The number of law enforcement professionals nationwide who died in the line of duty in 2020 increased 96 percent over the previous year, according to the National Law Enforcement Officers Memorial Fund, a nonprofit group that has long tracked officer fatalities.
The Memorial Fund announced in its proprietary 2020 Law Enforcement Officers Fatalities Report that as of Dec. 31, 2020, 264 federal, state, local, tribal, and territorial officers died in the line of duty (LOD) over the past year, representing a 96 percent increase over the 135 officers who died in the line of duty in 2019. In the category of “Other” causes, which includes COVID-19 deaths, the number of fatalities is up 300 percent over 2019.
“As the leading authority in line-of-duty deaths, this time of year always reminds us of the sacrifice of law enforcement and the importance of our mission to honor the fallen, tell the story of American law enforcement, and make it safer for those who serve. The year 2020 will go down as the year of the most line-of-duty fatalities since 1974 due to the COVID-19 pandemic,” said National Law Enforcement Officers Memorial Fund CEO Marcia Ferranto. “We’ve been tracking LOD fatalities for 30 years, and the loss of even one law enforcement life is difficult. We stand together with the nation in honoring these brave men and women.”
Firearms-related fatalities claimed the lives of 48 officers in 2020, a 6 percent decrease compared to the 51 officers killed in firearms-related incidents in 2019. Of the 48 officer deaths, eleven were investigating a suspicious person or activity, seven were killed responding to domestic disturbance calls, six deaths each were attempting an arrest and ambush attacks on officers, three were in tactical situations, and three others were responding to various disturbance calls. Four officers died responding to a robbery or burglary in-progress call while three were feloniously killed during traffic stops. Two officers were killed during the year serving warrants, two others were killed by inadvertent gunfire and one officer was killed by firearms responding to a mental health call.
Traffic-related fatalities increased 2 percent with 44 deaths in 2020 compared to 43 deaths in 2019. Of those, 18 were automobile crashes involving a collision with another vehicle, eight were single vehicle crashes, 15 were struck while on the side of the road, and three involved a motorcycle crash.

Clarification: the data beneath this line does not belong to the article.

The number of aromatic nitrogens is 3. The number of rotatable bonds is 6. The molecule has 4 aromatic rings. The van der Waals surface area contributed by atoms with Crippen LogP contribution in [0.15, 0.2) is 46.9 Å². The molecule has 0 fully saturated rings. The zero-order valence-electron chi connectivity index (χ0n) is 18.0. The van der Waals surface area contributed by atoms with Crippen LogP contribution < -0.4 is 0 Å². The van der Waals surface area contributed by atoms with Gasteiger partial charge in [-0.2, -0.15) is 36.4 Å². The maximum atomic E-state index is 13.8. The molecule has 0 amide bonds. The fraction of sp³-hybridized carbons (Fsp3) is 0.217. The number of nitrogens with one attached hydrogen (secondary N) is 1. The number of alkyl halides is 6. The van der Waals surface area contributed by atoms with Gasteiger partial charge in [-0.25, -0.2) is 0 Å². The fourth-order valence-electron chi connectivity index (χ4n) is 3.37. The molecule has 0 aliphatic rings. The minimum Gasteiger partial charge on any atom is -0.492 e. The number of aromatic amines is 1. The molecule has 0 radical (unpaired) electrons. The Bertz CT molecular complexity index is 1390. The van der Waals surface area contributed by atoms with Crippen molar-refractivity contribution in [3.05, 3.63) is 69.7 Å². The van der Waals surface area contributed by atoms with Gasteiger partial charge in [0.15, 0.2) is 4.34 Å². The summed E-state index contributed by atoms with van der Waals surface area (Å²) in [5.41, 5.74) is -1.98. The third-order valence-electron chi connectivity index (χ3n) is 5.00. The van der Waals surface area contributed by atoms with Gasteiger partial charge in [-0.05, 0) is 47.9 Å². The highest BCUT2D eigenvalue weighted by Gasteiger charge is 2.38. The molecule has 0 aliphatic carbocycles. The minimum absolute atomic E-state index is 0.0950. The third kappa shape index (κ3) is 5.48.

Most significant in the 2020 Fatalities Report are the number of officer deaths in the category of “other” causes, which increased 300 percent over the number of deaths from other causes in 2019, due to officers who died from contracting the coronavirus in the line of duty. Excluding COVID-19 deaths, 27 officers died from other causes. Of the 27 other causes, 22 were health related incidents, including heart attacks and injuries suffered during the 9/11 terrorists attacks, three officers drowned while executing their duties, one died in a helicopter crash, and one was beaten to death.
Texas had the highest number of officer deaths with 48, followed by the state of New York with 19. Sixteen officers died in Florida and 13 each were killed in the line of duty in Georgia and Louisiana. Twelve lost their lives in Pennsylvania while 11 officers in both California and New Jersey made the ultimate sacrifice. Twenty-one federal officers, five territorial officers, three tribal officers and one military officer also died in the line-of-duty during this calendar year. Thirteen states did not lose an officer this year.
There are currently 22,217 names of officers killed in the line of duty inscribed on the National Law Enforcement Officers Memorial in Washington, DC, dating back to the first known death in 1786. The statistics released are based on preliminary data compiled by the National Law Enforcement Officers Memorial Fund and do not represent a final or complete list of individual officers who will be added to the National Law Enforcement Officers Memorial in 2021. For a complete copy of the 2020 Law Enforcement Officers Fatalities Report, go to: www.LawMemorial.org/FatalitiesReport.
Established in 1984, the National Law Enforcement Officers Memorial Fund is a non-profit organization dedicated to telling the story of American law enforcement and making it safer for those who serve. For more information about the National Law Enforcement Officers Memorial, visit LawMemorial.org. Authorized by Congress in 2000, the 57,000-square-foot National Law Enforcement Museum at the Motorola Solutions Foundation Building tells the story of American law enforcement by providing visitors a “walk in the shoes” experience along with educational journeys, immersive exhibitions, and insightful programs. For more information on the Law Enforcement Museum, visit LawEnforcementMuseum.org.